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Ebola Threat May Hit Oil and Gas E&P Offshore West Africa
LONDON – Consultants GlobalData reports oil and gas exploration and production in parts of West Africa are under increasing risk due to the failure to contain the Ebola virus.
John Sisa, lead analyst covering Upstream Oil & Gas in the Sub-Saharan region, said many of the E&P operations depend heavily on expatriates working and living in the region. Some operators may withdraw personnel and halt activities, he suggested, until the Ebola situation is controlled in the countries presently most affected.
“Although most of the drilling in Guinea, Sierra Leone, and Liberia occurs offshore in water depths ranging from 300-4,500 m (984-14,764 ft), almost all oil workers are based in onshore stations, exposing them to Ebola. Oil workers who are local nationals and return to their onshore homes in dangerous, infected zones could bring the virus to the drillships and platforms when reporting for duty.”
Sisa said Nigeria was the only country in the region with sufficient resources to contain the outbreak, but even there a risk remains of an uncontrolled spread of the virus. As the world’s eighth largest crude oil producer, there is a substantial threat of supply disruption should the virus spread further in the country, he pointed out.
“Almost 80% of Nigeria’s total oil production comes from offshore areas, while the remaining portion comes from onshore areas considered high-risk Ebola zones. If the outbreak spreads further, it could potentially disrupt all Nigerian onshore oil production, equivalent to $40 million per day.”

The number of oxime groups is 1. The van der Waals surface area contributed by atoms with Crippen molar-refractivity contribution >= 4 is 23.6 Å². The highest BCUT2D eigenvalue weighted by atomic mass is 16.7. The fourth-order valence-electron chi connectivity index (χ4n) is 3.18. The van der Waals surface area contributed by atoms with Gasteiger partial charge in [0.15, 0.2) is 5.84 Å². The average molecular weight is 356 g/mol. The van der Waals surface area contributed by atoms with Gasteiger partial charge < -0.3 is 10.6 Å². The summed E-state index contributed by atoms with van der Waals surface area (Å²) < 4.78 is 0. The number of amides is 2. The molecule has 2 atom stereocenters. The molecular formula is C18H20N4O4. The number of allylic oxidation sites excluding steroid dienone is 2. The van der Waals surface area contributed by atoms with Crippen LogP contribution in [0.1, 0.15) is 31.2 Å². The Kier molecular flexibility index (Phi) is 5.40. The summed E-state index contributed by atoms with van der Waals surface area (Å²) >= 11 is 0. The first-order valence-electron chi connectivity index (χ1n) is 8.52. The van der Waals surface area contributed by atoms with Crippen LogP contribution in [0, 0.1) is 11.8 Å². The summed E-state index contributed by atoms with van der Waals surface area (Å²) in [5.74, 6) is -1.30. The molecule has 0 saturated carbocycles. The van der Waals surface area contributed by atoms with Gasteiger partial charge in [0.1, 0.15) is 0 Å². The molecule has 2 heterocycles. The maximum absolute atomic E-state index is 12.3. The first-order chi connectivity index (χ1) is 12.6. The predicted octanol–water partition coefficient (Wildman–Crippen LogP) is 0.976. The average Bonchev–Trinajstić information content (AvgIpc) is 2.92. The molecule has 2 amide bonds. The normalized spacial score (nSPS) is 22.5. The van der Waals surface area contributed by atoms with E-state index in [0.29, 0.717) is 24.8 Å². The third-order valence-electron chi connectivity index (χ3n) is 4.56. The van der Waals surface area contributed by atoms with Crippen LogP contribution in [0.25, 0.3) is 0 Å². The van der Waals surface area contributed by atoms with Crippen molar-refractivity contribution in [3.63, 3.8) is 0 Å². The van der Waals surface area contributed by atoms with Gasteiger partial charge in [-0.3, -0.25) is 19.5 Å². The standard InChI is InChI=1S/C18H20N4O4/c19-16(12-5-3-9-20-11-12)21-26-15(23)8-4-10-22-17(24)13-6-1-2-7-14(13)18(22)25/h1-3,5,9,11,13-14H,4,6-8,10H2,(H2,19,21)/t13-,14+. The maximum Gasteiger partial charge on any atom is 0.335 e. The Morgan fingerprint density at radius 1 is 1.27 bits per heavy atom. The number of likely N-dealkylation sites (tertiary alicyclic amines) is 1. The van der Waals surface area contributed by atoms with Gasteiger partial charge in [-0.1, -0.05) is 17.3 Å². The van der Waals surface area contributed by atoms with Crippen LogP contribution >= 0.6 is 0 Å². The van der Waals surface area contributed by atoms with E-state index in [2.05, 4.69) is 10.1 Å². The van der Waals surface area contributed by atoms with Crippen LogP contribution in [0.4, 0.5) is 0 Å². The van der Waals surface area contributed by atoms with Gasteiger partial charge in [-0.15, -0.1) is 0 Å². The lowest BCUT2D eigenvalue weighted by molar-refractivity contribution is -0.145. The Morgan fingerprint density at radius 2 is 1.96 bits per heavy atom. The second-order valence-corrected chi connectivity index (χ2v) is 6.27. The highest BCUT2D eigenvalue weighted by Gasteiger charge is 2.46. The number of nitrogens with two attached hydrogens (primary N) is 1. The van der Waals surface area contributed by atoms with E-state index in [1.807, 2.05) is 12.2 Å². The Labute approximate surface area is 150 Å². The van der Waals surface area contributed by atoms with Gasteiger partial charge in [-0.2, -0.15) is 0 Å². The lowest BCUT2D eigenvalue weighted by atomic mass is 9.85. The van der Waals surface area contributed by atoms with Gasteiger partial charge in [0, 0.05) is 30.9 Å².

In the worst case, Sisa said, Ebola may spread to East Africa, endangering operations in Kenya, Mozambique, Tanzania, and Uganda.
West Africa oil industry at risk of Ebola exposure
….Nigeria, a member of OPEC and a global oil giant, has 21 cases with 7 deaths. Sisa noted that Nigeria is the only country with sufficient resources to contain Ebola, though that does not mean the virus is incapable of spreading. This possibility could have a significant impact on oil production, and therefore global supply.
Oil workers who are local nationals and return to their onshore homes in dangerous, infected zones could bring the virus to the drillships and platforms when reporting for duty.
originally posted by: drwill
a reply to: soficrow
As this news hits home, I think the "window" for stamping out Ebola has slammed shut. And the virus's window of opportunity is inching its way open.